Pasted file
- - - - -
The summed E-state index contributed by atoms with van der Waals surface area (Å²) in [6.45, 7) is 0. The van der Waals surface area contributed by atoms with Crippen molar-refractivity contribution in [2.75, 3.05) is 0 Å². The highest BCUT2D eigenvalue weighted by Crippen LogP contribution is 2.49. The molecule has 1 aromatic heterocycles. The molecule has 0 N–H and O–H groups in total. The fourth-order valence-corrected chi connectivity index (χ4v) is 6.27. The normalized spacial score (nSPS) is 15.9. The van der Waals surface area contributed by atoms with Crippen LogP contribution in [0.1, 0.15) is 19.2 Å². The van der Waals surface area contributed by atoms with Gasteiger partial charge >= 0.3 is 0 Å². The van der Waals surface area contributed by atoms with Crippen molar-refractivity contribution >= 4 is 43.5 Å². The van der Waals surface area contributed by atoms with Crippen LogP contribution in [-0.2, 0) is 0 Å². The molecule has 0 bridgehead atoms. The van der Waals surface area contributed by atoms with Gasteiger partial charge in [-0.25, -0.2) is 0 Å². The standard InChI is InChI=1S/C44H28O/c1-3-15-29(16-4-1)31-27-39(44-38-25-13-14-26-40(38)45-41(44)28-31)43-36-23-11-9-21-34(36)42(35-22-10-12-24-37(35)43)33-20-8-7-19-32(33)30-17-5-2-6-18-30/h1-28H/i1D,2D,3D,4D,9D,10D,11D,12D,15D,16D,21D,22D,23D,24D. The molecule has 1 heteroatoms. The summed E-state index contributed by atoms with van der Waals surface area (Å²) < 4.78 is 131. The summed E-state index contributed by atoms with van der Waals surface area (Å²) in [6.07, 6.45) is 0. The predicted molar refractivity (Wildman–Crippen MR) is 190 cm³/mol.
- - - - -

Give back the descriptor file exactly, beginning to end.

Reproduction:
The summed E-state index contributed by atoms with van der Waals surface area (Å²) in [6.45, 7) is 0. The van der Waals surface area contributed by atoms with Crippen molar-refractivity contribution in [2.75, 3.05) is 0 Å². The highest BCUT2D eigenvalue weighted by Crippen LogP contribution is 2.49. The molecule has 1 aromatic heterocycles. The molecule has 0 N–H and O–H groups in total. The fourth-order valence-corrected chi connectivity index (χ4v) is 6.27. The normalized spacial score (nSPS) is 15.9. The van der Waals surface area contributed by atoms with Crippen LogP contribution in [0.1, 0.15) is 19.2 Å². The van der Waals surface area contributed by atoms with Gasteiger partial charge >= 0.3 is 0 Å². The van der Waals surface area contributed by atoms with Crippen molar-refractivity contribution >= 4 is 43.5 Å². The van der Waals surface area contributed by atoms with Crippen LogP contribution in [-0.2, 0) is 0 Å². The molecule has 0 bridgehead atoms. The van der Waals surface area contributed by atoms with Gasteiger partial charge in [-0.25, -0.2) is 0 Å². The standard InChI is InChI=1S/C44H28O/c1-3-15-29(16-4-1)31-27-39(44-38-25-13-14-26-40(38)45-41(44)28-31)43-36-23-11-9-21-34(36)42(35-22-10-12-24-37(35)43)33-20-8-7-19-32(33)30-17-5-2-6-18-30/h1-28H/i1D,2D,3D,4D,9D,10D,11D,12D,15D,16D,21D,22D,23D,24D. The molecule has 1 heteroatoms. The summed E-state index contributed by atoms with van der Waals surface area (Å²) < 4.78 is 131. The summed E-state index contributed by atoms with van der Waals surface area (Å²) in [6.07, 6.45) is 0. The predicted molar refractivity (Wildman–Crippen MR) is 190 cm³/mol.